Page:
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Monday, July 23, 2018

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Becoming an Oblate


Step One

It is a good idea to initially meet and talk with a local Oblate priest.  If he knows you well enough, he will be able to give you some personal feedback.  And even if he doesn't, he will be able to provide you with the information and advice as to how to go about making a decision.   He will be able to share with you his own journey into the Oblates.

When the Apostles first met Jesus and were curious about His mission, Jesus told them to Come and See for themselves.  So, too, we try to invite anybody thinking about the Oblate Missionary life to Come and See the Seminary, which is in Melbourne, and meet with the other men who are following this path.  During the year, information weekends are held specifically for those exploring this life choice

If you do not know any Oblate living near you, then it is best to write to the Vocations Co-ordinator, and he will arrange to visit you, or have an Oblate in your vicinity make an initial contact.


Vocations Co-ordinator
Fr John Sherman OMI
P.O. Box 286
Mazenod College

Mobile  0418825701

Step Two

If, after this first step, you feel a growing interest in, and attraction to the Oblate Life, you can apply to the Seminary Community to begin a 12 month preparation period, which is called the Pre-Novitiate.  During this time you will live at our Seminary with the other Oblate students.

This period is a time of orientation and the chance to "try on" the Oblate life to see if it fits. It will give you the chance to meet, work and live with Oblates first hand, and also to undertake some preliminary studies.  Normally, Year 12 or its equivalent is required for entry into the Pre-Novitiate program.

You may also wish to undertake or continue studies at University or College and live in the community without formally joining.. A number of people have found this a helpful way to discern their vocation while at the same time continuing their studies.

Step Three

If, after this time of initiation into Oblate life, you decide with the community to become an Oblate, you begin what is called the Novitiate year.  This is the heart of the Oblate's training, focusing on the Spiritual Life, and the history and traditions and vows of the Congregation.

It is a time set aside for prayer and personal growth in faith, under the guidance of the Novice Master and a Spiritual Counselor or Director, whose role is to "walk with you" on your journey towards becoming an Oblate.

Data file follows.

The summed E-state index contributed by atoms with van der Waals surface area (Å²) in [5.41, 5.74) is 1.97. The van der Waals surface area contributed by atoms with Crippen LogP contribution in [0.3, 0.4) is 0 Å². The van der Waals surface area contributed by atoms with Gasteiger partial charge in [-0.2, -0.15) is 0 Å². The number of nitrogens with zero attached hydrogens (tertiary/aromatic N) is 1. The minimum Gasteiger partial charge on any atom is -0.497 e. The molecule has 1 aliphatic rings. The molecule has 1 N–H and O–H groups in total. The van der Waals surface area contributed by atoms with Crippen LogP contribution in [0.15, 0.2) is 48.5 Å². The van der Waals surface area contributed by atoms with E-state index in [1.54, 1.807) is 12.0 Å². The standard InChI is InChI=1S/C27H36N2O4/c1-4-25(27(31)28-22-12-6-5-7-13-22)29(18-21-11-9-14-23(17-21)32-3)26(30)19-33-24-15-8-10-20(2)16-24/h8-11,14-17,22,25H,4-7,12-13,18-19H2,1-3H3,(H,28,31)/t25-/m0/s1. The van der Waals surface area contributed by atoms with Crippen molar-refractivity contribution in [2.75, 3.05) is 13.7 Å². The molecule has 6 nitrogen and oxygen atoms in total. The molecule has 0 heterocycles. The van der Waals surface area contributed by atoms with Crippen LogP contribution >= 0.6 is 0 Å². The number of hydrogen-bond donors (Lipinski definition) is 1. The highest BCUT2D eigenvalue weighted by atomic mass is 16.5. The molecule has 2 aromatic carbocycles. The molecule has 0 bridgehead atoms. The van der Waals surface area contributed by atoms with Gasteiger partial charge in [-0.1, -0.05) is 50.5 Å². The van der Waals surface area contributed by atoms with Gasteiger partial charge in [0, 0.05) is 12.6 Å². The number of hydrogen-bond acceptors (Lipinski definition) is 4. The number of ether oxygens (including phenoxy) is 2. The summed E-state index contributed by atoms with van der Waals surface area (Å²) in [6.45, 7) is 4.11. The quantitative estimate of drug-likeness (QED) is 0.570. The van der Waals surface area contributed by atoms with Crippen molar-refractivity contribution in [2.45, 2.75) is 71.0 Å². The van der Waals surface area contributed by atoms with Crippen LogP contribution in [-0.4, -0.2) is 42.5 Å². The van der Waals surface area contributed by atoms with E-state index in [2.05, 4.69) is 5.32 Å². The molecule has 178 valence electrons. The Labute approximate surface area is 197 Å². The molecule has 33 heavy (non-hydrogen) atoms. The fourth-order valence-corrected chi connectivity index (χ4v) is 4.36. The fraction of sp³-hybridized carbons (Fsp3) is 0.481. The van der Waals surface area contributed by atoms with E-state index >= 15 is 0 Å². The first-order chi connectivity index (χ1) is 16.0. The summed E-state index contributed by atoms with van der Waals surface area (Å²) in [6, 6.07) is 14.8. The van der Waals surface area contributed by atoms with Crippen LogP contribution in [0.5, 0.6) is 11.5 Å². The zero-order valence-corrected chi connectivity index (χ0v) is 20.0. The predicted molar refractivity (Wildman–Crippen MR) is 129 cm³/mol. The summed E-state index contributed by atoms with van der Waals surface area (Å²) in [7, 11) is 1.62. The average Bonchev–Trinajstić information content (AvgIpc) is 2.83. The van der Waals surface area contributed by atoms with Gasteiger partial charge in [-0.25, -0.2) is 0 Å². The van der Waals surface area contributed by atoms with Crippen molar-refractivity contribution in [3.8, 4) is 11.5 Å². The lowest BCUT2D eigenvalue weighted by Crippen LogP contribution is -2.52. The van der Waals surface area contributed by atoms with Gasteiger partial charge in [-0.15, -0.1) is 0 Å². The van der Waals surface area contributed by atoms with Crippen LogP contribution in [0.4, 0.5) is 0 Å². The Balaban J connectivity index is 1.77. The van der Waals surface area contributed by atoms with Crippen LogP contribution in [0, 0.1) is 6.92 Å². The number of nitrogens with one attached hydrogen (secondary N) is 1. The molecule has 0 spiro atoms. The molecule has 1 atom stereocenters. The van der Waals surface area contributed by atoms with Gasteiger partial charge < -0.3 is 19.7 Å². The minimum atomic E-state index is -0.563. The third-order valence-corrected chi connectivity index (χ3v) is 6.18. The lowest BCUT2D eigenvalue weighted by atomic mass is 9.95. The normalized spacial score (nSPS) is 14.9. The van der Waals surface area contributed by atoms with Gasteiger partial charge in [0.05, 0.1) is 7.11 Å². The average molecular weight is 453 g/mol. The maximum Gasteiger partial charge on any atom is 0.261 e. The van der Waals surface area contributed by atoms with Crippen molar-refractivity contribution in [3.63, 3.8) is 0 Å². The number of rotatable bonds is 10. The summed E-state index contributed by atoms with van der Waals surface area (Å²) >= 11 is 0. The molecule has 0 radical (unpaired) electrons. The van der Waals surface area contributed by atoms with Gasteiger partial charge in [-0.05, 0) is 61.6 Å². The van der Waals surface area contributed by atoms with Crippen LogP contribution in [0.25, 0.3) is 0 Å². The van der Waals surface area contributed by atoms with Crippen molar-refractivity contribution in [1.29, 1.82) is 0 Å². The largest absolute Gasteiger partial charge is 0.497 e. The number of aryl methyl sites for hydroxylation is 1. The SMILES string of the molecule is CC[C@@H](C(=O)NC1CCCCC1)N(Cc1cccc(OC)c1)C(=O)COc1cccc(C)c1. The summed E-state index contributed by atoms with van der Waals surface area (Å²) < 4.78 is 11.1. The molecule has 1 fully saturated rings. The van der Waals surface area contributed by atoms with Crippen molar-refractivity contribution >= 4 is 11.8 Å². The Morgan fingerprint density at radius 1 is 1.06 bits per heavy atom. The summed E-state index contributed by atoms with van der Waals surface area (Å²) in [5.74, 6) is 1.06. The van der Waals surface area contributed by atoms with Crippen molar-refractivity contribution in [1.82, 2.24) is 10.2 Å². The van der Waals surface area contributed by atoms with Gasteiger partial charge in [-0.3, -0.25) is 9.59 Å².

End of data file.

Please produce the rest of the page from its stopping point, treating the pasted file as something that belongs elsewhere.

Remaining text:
The year concludes with the Novices making their first formal commitment to the Order, by taking First Vows, which is to live the Oblate vows of poverty, chastity and obedience for one year.

Step Four

Once you have made this solemn commitment to live out the vows for a year, your course is set to complete your studies for priesthood or brotherhood at Catholic Theological College and possibly Monash University, which normally takes between 4 and 6 years, and can include studies for your Bachelor Degrees.

Every year, you are invited to renew your vows for a year, and after three years, you can apply to take Final Vows, which makes you a full member of the congregation.  As well as the studies, students (known as scholastics) are given a variety of work experiences to develop skills and prepare them for their future mission.  For those who wish to, after Final Vows comes ordination to Diaconate and then Priesthood which completes the years of training for service as an Oblate Missionary.

Becoming an Oblate Brother

While people think of the Oblates as Priests, there is another Oblate Vocation which is equally as important, and that is the Oblate brother.  From the very beginning of the Province, working in the trade school for abandoned youth, and in the parishes, these men have epitomised the Oblate ideal of "working very closely with the people".  The first Australian Oblate, in fact, is a Brother.

Brothers have a vital missionary role to play within the order They live and work alongside their fellow Oblates, who are priests, usually in the area where they have special talents and training This can include social work, catechetics, teaching, and the whole array of professions and trades that building a mission requires.

The steps you take to become an Oblate Brother are similar to that of Oblate priests.  The Oblate Brother is a full and very valued member of the Congregation and his vocation is one that we are trying to highlight in these days of new and creative ways to be an Oblate missionary.  If you are interested in the vocation of an Oblate Brother, contact the address given on the previous page.

Copyright 2014 OMI Australia